Orchestrating Masks: MAKING MUSIC IN THE AGE OF COVID-19

How do you put on a concert in the age of Covid-19 with musicians–most playing wind instruments–wearing face masks?


That was the predicament faced by the non-profit Hanover Wind Symphony (HWS) in preparing for their outdoor summer gazebo concert, called “America Strong!” in August at Ginty Field in Morris Township.


In response to this dilemma, HWS French horn player Gail Lalk of Morristown reached out to a friend, Patricia Doherty of Nutley, for a hand. Doherty is a professional costume designer who had been working at off-Broadway and regional theaters until the pandemic shut down all the theaters.


As the coronavirus pandemic was accelerating, and first responders had a critical shortage of PPE, including face masks, Doherty, who co-moderates a Facebook group with Lalk, marshaled members of the group to sew fabric face masks and donate them to hospitals, emergency response units, and others in need. In all, they made and donated more than 3,000 face masks.


Then, in early July, Lalk approached Doherty with a strange request: Could she design a fabric face mask for members of the HWS, most of whom need to place their instrument by their mouth to perform? Doherty rose to the challenge.


The resident costume designer for the New Jersey Repertory Company in Long Branch, Doherty has always loved the theater and she grew up sewing. “My grandmother taught me how to sew,” she recalls. After receiving a master of fine arts degree in theater production and design from Penn State, she blended her practical knowledge with a keen aesthetic eye.


While theaters were closed because of the pandemic, Doherty relished the idea of helping out other artists who were hoping to continue performing. Creating specially designed, custom-made face masks for the Hanover Wind Symphony members was “a sewing and patterning engineering challenge,” she points out. “After a series of different tries, I decided that a pleated type of mask with an aperture that could be raised and lowered was the simplest and most elegant solution.” She used a deep-red quilting cotton for the fabric.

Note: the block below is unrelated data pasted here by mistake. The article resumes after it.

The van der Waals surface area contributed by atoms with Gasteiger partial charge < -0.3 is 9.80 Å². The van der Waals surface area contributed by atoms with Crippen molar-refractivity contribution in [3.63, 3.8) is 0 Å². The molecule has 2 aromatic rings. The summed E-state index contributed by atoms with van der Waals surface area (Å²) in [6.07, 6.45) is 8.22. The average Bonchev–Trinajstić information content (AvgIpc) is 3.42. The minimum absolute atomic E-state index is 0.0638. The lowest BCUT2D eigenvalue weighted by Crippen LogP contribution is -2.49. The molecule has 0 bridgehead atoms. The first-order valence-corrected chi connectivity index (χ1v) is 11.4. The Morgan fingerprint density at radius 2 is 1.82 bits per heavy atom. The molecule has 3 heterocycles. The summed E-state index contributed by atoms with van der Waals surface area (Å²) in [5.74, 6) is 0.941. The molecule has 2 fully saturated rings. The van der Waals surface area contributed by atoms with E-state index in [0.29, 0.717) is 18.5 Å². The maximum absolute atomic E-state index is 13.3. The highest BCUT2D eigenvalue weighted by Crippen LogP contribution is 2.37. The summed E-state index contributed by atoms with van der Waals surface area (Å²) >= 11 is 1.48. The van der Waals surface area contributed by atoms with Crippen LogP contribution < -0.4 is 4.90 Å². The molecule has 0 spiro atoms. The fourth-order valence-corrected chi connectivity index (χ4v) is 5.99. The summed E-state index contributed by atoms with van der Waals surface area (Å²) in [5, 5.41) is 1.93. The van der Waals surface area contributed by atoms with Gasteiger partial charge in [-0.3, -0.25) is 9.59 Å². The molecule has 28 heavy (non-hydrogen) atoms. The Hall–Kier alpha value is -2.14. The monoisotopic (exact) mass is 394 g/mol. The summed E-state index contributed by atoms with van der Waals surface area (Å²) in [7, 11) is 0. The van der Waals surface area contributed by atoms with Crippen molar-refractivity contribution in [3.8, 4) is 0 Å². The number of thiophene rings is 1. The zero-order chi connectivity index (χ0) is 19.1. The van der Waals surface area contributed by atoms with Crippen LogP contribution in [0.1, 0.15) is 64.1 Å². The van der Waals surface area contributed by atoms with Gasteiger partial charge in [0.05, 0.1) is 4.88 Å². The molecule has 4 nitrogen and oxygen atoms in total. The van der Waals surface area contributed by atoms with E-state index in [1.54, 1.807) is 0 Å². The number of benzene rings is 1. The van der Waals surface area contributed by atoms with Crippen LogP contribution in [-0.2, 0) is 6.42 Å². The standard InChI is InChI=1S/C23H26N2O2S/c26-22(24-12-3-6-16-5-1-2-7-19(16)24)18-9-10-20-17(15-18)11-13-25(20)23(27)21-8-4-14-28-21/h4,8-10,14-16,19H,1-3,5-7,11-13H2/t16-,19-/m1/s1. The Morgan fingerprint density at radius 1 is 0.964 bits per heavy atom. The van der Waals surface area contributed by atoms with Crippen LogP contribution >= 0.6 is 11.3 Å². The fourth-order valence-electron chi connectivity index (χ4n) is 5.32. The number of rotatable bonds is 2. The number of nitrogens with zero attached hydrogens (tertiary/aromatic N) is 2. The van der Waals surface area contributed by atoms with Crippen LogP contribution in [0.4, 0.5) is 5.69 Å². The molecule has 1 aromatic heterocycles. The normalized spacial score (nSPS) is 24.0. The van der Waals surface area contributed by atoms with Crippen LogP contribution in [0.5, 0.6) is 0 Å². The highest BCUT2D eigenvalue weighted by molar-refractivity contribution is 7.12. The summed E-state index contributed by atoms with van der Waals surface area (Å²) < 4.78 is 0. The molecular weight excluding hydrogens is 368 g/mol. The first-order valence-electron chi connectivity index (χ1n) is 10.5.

The costume designer asked the musicians to take critical measurements–from the bridge of the nose to under the chin, and from ear to ear–and send them to her so she could custom-design each mask and make sure that each one fit precisely. Most of them had a flap attached to the mask, covering the mouth, and secured with velcro. The flap could be brought down when the musician was playing and raised back up when the musician was no longer playing. The flap was a slightly different shape for flute players because the flute comes out on the side of the face, rather than in front (as, say, the clarinet does). For musicians playing percussion instruments, like drums, no flap was necessary. All the masks had adjustable ear elastics.


The HWS musicians were thrilled with their masks because they were very breathable and fit well. And, for Doherty, “It was a good challenge and a lot of fun to do. I was glad to help out.”


Matthew Paterno of Parsippany, HWS musical director, notes that the large crowd at the open-air concert “proved that this was important to people.” He adds, “One woman came up to me and said, ‘I absolutely needed this. It makes me feel that everything’s going to be OK.’ ”


Len Stern of Kinnelon, HWS treasurer and trumpet player, explains that these kinds of preparations were necessary during this pandemic, but that the concert was a great success. Mask-wearing and social distancing were observed by both musicians and the audience at the free concert, which was sponsored by Provident Bank and presented by the Morris Township Department of Parks and Recreation.


The Hanover Wind Symphony is looking toward presenting another open-air concert before the weather gets too cold. Anyone interested in hosting a HWS concert should contact HWS at 973-ANDANTE or through the wind ensemble’s website, www.hanoverwinds.org.


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